What Would YOU do with $1 Million and an Acre of Riverfront Property?

About the author: Kelly Leovic works in EPA’s National Exposure Research Laboratory and manages the Environmental and Community Outreach Program in Research Triangle Park, N.C.
I asked this question to the 3rd grade class at Y.E. Smith Elementary School at EPA’s Science Day on December 5th. EPA began hosting the annual Science Day at the downtown Durham school in 2004 as part of our outreach efforts to inspire students’ interest in science and the environment.
Twenty-two EPA employees, as well as four community volunteers, participated in EPA’s Science Day, by teaching hands-on environment science activities. Each presenter shared their lesson with three classes, linking their activities to the N.C. Standard Course of Study to supplement the grade level curriculum. Topics ranged from geology to energy consumption to water quality.
image of author holding a large map in a classronSo, getting back to my 3rd graders…I give each student a fake $1 million dollar bill, a “piece of land,” and colored pencils to draw what they would build on their riverfront property with their million dollars. The idea is that each student’s piece of land is part of the ecosystem and what one person does on their land can affect others as the pieces are assembled. The activity is called “Sum of the Parts” and is from Project WET. As the students complete their million-dollar drawings, we put together the pieces of the river “puzzle” on the floor and then brainstorm about the types of water pollution that could come from what they built on their property. Types of pollution included run-off, litter, oil from boats, fishing line, and my personal favorite, sewage, which I referred to as pee and poop. We then begin to talk about how upstream development and the resulting pollution can affect those downstream.
Most of the 3rd graders built huge houses; some even drew “mansions.” Having done this activity with students of all ages, I always enjoy seeing their creativity followed by their recognition that consumption can affect the environment. In comparison, middle schoolers like to build malls and shoe stores, and adults tend toward solar homes and organic gardening. Regardless, “Sum of the Parts” is always a hit because it encourages the students to think about the impact of their personal activities on the environment. Plus, it gives them the opportunity to be creative with their drawings, and, much to their delight, they get to keep the fake $1 million!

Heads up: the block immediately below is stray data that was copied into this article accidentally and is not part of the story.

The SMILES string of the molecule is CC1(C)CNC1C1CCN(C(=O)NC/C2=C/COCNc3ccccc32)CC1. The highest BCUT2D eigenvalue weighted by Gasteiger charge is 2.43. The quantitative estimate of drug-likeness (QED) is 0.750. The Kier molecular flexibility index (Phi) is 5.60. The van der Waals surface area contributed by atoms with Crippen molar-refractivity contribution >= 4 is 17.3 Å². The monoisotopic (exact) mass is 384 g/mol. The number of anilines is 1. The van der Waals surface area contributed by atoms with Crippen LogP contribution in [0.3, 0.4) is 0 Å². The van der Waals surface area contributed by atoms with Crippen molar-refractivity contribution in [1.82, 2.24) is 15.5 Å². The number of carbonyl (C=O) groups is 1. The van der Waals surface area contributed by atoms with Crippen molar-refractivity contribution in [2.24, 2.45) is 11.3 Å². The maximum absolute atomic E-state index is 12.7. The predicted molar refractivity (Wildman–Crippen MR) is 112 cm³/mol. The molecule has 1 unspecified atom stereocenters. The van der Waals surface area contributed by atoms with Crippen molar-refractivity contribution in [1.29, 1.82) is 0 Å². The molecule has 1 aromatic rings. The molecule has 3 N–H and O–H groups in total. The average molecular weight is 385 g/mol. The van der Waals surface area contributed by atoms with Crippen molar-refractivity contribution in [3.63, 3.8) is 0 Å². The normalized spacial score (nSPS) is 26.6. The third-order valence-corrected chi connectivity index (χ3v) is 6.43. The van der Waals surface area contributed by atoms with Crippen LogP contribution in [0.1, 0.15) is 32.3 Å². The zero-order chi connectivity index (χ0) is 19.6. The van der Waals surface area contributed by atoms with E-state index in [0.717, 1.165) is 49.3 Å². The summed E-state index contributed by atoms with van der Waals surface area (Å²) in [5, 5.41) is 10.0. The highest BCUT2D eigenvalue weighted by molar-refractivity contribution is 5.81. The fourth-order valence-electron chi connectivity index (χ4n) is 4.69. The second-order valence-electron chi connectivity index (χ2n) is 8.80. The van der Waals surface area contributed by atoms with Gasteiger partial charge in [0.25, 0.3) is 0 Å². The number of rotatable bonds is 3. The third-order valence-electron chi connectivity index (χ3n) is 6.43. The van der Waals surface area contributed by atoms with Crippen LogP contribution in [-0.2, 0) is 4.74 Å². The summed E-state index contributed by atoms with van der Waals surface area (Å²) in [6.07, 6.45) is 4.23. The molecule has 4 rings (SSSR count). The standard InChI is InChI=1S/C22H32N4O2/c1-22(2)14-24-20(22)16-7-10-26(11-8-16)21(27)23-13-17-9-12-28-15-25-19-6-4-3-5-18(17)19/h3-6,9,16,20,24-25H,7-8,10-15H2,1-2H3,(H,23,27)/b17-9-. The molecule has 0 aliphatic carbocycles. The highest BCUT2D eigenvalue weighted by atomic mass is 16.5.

To learn more about past EPA Science Days, go to the Durham Public Schools Partners in the Community link at http://www.dpsnc.net/channel-4/partners-in-education/epa-science-day. If you are located in the Research Triangle Park area and would like to have EPA come speak at your school or to your community group, check out our Speakers Bureau at www.epa.gov/rtpspeakers. Speaking topics include air quality, climate change, sustainability, and water quality, as well as science fair judging.

Editor's Note: The views expressed here are intended to explain EPA policy. They do not change anyone's rights or obligations. You may share this post. However, please do not change the title or the content, or remove EPA’s identity as the author. If you do make substantive changes, please do not attribute the edited title or content to EPA or the author.

EPA's official web site is www.epa.gov. Some links on this page may redirect users from the EPA website to specific content on a non-EPA, third-party site. In doing so, EPA is directing you only to the specific content referenced at the time of publication, not to any other content that may appear on the same webpage or elsewhere on the third-party site, or be added at a later date.

EPA is providing this link for informational purposes only. EPA cannot attest to the accuracy of non-EPA information provided by any third-party sites or any other linked site. EPA does not endorse any non-government websites, companies, internet applications or any policies or information expressed therein.